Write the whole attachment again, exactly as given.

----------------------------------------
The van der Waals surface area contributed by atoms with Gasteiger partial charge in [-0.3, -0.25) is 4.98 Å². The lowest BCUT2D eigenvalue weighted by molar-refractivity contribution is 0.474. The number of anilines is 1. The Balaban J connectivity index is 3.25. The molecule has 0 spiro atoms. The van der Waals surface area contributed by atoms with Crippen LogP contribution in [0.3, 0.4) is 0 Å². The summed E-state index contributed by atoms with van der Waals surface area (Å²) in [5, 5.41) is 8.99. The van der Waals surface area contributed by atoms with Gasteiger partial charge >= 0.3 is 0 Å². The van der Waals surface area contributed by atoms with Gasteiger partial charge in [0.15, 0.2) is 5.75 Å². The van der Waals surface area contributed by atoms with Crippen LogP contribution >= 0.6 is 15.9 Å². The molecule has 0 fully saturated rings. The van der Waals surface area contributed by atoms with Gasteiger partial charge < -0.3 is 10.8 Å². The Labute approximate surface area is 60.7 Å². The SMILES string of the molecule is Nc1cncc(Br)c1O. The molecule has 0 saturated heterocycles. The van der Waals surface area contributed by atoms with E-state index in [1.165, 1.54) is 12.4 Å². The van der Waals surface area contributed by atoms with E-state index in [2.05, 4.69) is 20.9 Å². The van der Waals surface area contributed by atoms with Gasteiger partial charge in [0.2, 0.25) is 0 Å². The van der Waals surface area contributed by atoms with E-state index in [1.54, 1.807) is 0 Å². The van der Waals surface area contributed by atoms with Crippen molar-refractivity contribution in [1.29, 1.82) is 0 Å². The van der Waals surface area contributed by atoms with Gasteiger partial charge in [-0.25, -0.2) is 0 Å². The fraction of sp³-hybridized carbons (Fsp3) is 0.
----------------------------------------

The van der Waals surface area contributed by atoms with Gasteiger partial charge in [-0.3, -0.25) is 4.98 Å². The lowest BCUT2D eigenvalue weighted by molar-refractivity contribution is 0.474. The number of anilines is 1. The Balaban J connectivity index is 3.25. The molecule has 0 spiro atoms. The van der Waals surface area contributed by atoms with Crippen LogP contribution in [0.3, 0.4) is 0 Å². The summed E-state index contributed by atoms with van der Waals surface area (Å²) in [5, 5.41) is 8.99. The van der Waals surface area contributed by atoms with Gasteiger partial charge >= 0.3 is 0 Å². The van der Waals surface area contributed by atoms with Gasteiger partial charge in [0.15, 0.2) is 5.75 Å². The van der Waals surface area contributed by atoms with Crippen LogP contribution >= 0.6 is 15.9 Å². The molecule has 0 fully saturated rings. The van der Waals surface area contributed by atoms with Gasteiger partial charge < -0.3 is 10.8 Å². The Labute approximate surface area is 60.7 Å². The SMILES string of the molecule is Nc1cncc(Br)c1O. The molecule has 0 saturated heterocycles. The van der Waals surface area contributed by atoms with E-state index in [1.165, 1.54) is 12.4 Å². The van der Waals surface area contributed by atoms with E-state index in [2.05, 4.69) is 20.9 Å². The van der Waals surface area contributed by atoms with Gasteiger partial charge in [0.2, 0.25) is 0 Å². The van der Waals surface area contributed by atoms with E-state index in [1.54, 1.807) is 0 Å². The van der Waals surface area contributed by atoms with Crippen molar-refractivity contribution in [1.29, 1.82) is 0 Å². The van der Waals surface area contributed by atoms with Gasteiger partial charge in [-0.25, -0.2) is 0 Å². The fraction of sp³-hybridized carbons (Fsp3) is 0.